A new report from the Institute of Medicine (IOM) presents new diagnostic criteria for chronic fatigue syndrome and examines whether a new name for the condition is warranted. The author of a related commentary being published in Annals of Internal Medicine suggests that a new name alone will not improve the lives of people suffering with chronic fatigue syndrome, but expresses optimism that improved clinician knowledge and acceptance, and an enhanced research agenda, is a step in the right direction.
The IOM's 15-member expert committee found sufficient evidence that chronic fatigue syndrome is a disease with a physiologic basis, and not a psychological problem that should not be taken seriously. An important clinical characteristic of the disease is post-exertional malaise, or PEM, where exertion from even mild activities can trigger a "collapse" or "relapse" of malaise that lasts days or longer. Commentary author, Theodore G. Ganiats, MD, Professor of the Department of Family Medicine and Community Health at the University of Miami, agrees that new diagnostic criteria and a new name should include the concept of PEM. The proposed diagnosis - Systemic Exertion Intolerance Disease -- better describes the debilitating physiological nature of the disease.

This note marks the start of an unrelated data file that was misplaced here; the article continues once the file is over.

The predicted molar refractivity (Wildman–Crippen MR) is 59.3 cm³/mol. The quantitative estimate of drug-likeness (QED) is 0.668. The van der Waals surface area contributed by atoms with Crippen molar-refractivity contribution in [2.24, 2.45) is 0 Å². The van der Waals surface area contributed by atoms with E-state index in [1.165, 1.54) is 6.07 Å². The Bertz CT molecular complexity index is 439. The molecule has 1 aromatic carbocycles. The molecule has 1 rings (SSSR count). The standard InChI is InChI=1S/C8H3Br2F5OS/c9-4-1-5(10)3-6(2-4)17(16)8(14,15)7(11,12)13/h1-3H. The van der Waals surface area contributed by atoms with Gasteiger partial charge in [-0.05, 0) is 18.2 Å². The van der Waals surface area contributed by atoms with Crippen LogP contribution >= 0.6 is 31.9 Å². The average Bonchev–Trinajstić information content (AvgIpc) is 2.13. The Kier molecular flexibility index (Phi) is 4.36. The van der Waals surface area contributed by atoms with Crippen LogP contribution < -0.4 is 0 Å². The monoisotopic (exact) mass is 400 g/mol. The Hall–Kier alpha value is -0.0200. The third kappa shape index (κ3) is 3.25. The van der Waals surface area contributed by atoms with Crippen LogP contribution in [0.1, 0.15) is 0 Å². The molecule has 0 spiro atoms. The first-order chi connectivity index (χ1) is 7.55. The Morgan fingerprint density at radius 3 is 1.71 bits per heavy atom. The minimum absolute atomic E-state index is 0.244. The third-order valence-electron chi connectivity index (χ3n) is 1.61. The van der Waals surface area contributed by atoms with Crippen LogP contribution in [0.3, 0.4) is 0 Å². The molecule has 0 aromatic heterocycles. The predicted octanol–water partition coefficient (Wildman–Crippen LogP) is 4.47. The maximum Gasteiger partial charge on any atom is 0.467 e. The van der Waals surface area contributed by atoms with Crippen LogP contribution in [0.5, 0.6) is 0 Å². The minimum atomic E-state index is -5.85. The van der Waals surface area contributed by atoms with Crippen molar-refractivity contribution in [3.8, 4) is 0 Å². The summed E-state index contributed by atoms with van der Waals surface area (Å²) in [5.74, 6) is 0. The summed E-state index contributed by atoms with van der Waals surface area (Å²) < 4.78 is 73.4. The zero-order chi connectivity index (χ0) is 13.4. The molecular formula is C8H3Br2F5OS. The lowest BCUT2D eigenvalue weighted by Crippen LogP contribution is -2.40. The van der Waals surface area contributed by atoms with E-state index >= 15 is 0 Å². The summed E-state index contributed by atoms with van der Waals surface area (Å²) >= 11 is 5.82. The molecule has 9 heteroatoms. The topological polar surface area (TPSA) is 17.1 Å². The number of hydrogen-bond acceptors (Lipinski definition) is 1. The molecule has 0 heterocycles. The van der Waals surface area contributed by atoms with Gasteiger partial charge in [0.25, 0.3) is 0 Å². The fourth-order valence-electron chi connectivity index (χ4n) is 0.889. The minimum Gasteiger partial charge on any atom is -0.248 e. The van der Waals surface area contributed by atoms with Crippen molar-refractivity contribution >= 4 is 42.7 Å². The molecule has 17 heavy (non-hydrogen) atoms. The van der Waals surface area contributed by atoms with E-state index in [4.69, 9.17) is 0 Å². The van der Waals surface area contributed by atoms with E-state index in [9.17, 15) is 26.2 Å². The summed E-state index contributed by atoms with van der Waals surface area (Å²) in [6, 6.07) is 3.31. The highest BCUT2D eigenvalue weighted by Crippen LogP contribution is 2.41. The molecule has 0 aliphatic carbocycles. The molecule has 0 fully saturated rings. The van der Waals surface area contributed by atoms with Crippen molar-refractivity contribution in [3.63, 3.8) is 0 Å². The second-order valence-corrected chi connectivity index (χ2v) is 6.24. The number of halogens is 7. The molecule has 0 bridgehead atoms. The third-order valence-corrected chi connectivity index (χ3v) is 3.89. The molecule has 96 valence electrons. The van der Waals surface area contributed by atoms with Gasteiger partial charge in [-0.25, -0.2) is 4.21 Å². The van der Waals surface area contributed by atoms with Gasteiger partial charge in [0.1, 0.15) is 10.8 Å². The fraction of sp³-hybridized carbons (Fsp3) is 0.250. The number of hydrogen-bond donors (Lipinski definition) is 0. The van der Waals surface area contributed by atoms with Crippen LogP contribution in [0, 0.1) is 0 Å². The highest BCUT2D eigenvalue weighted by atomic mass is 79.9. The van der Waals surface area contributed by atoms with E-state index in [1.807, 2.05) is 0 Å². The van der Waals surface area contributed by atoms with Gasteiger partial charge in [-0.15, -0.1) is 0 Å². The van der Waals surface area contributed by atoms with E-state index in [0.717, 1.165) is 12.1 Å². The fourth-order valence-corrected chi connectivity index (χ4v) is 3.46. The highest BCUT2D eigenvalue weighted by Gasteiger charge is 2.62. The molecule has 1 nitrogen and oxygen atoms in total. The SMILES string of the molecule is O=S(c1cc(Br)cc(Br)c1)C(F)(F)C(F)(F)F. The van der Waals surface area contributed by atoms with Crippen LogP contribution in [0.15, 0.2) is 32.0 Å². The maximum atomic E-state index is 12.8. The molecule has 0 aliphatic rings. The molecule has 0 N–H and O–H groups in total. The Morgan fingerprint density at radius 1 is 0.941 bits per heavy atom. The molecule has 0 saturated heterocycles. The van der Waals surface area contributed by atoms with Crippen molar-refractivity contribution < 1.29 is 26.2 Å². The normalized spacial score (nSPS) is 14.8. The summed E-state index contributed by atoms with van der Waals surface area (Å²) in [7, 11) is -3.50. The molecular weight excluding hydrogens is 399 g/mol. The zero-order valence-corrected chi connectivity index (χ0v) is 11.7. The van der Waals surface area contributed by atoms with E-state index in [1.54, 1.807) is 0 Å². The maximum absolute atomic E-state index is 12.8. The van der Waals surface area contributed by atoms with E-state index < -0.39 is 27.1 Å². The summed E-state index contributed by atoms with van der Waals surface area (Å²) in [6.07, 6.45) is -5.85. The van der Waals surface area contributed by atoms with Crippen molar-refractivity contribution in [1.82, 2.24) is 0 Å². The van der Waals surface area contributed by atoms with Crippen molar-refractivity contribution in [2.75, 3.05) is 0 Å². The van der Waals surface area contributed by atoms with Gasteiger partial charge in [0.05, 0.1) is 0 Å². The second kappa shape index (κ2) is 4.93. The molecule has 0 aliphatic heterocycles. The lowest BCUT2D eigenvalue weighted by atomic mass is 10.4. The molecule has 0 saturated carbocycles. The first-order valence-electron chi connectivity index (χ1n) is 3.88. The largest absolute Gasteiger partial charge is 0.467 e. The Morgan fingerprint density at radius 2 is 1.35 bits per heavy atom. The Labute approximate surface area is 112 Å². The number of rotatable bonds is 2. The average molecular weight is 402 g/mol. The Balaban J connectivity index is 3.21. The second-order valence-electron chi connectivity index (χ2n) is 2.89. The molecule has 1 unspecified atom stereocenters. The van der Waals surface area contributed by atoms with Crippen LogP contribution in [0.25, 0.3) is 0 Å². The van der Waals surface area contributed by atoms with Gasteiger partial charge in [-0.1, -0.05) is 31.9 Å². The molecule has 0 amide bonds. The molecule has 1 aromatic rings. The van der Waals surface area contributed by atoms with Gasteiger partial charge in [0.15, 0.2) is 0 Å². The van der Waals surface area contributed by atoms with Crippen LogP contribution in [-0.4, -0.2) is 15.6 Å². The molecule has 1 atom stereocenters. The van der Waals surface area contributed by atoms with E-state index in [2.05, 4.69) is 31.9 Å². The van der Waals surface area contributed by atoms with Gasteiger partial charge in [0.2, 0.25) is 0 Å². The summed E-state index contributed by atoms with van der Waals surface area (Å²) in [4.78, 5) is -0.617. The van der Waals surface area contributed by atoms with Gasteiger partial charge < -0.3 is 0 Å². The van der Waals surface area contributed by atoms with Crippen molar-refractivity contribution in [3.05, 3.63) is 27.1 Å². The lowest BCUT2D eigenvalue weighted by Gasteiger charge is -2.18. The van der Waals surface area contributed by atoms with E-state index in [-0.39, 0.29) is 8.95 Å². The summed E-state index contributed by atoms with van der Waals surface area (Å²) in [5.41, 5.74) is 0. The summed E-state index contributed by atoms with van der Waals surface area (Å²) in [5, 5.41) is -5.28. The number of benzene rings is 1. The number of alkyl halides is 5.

The full commentary is available at http://www.annals.org/article.aspx?doi=10.7326/M15-0357. The commentary author can be reached directly at firstname.lastname@example.org. A link to information about the IOM report and teleconference can be accessed at http://www8.nationalacademies.org/onpinews/newsitem.aspx?RecordID=02042015.
Annals of Internal Medicine